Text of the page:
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June 13, 2008
Friday Squid Blogging: Cuttlefish Embryos Can See
Usually, cuttlefish eggs lie in an envelope full of black ink. But this clears as the embryos grow older, leaving them growing within translucent eggs.
These unborn cuttlefish also have fully developed eyes. That leads the researchers to conclude that the cuttlefish embryos must peer through their eggs, and learn to recognise their prey, a behaviour which will help give them a head-start in life.
Posted on June 13, 2008 at 4:39 PM
• 7 Comments
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Within the stated parameters of the experiment, how would the cuttlefish know crabs they had seen as embryos were prey? Obviously once free and hungry, they intuit what is food and what is not.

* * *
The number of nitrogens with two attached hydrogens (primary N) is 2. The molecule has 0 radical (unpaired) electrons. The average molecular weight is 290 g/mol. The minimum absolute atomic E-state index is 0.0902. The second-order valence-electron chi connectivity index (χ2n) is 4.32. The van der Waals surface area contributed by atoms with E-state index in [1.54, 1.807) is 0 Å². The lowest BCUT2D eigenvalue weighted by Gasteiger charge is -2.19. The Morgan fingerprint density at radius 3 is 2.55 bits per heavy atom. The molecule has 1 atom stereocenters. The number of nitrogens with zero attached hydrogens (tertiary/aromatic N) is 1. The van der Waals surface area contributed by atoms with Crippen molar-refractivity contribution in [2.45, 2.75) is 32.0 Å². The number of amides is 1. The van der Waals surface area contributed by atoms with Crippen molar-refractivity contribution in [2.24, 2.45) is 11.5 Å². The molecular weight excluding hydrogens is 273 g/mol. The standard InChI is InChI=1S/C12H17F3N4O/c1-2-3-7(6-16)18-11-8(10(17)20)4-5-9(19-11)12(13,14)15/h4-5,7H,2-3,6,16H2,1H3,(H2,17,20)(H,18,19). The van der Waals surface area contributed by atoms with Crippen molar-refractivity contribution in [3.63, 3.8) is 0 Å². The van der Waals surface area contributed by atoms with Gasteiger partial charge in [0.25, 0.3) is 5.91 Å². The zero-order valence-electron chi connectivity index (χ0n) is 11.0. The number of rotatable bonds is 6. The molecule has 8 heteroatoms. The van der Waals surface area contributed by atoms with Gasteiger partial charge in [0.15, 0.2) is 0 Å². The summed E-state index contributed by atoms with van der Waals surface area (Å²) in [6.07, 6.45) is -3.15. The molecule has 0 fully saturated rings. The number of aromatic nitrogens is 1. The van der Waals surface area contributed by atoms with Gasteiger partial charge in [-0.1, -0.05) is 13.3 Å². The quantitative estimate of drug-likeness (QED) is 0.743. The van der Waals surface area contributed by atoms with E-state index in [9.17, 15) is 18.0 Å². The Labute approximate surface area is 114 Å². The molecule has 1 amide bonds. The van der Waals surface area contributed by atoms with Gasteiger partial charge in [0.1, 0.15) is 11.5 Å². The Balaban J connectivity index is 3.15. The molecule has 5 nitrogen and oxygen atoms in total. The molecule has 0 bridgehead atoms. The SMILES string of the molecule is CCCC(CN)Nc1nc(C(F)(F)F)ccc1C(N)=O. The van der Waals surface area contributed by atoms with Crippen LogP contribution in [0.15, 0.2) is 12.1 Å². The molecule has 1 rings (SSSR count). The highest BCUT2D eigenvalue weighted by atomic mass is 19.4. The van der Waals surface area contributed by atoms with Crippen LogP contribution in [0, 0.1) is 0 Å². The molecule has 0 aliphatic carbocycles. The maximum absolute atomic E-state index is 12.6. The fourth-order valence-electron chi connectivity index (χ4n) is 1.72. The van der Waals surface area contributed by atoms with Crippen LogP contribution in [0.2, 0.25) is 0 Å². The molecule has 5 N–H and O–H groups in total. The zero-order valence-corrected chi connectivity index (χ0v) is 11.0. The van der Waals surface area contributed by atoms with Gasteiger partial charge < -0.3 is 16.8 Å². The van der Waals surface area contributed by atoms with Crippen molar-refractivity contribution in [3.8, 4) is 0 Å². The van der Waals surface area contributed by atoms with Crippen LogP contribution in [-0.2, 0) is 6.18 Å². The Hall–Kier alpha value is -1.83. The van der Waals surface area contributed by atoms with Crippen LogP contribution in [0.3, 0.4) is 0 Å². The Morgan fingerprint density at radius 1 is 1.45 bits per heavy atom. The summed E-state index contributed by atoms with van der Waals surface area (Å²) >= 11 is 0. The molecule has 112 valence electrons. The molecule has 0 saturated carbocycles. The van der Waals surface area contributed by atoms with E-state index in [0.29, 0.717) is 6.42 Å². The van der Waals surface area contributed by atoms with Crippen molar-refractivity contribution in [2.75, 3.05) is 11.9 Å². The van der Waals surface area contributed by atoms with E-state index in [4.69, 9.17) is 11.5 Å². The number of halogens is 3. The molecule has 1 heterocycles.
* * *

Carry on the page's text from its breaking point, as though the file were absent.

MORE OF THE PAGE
Maybe what they learned was crab behavior making them easier to catch once they know they are food.
These are opportunistic eaters, kinda like cane toads, and, unless conditioned against against a species by taste, will eat anything. I think the researchers need a more in depth interview process with the universal carnivores.
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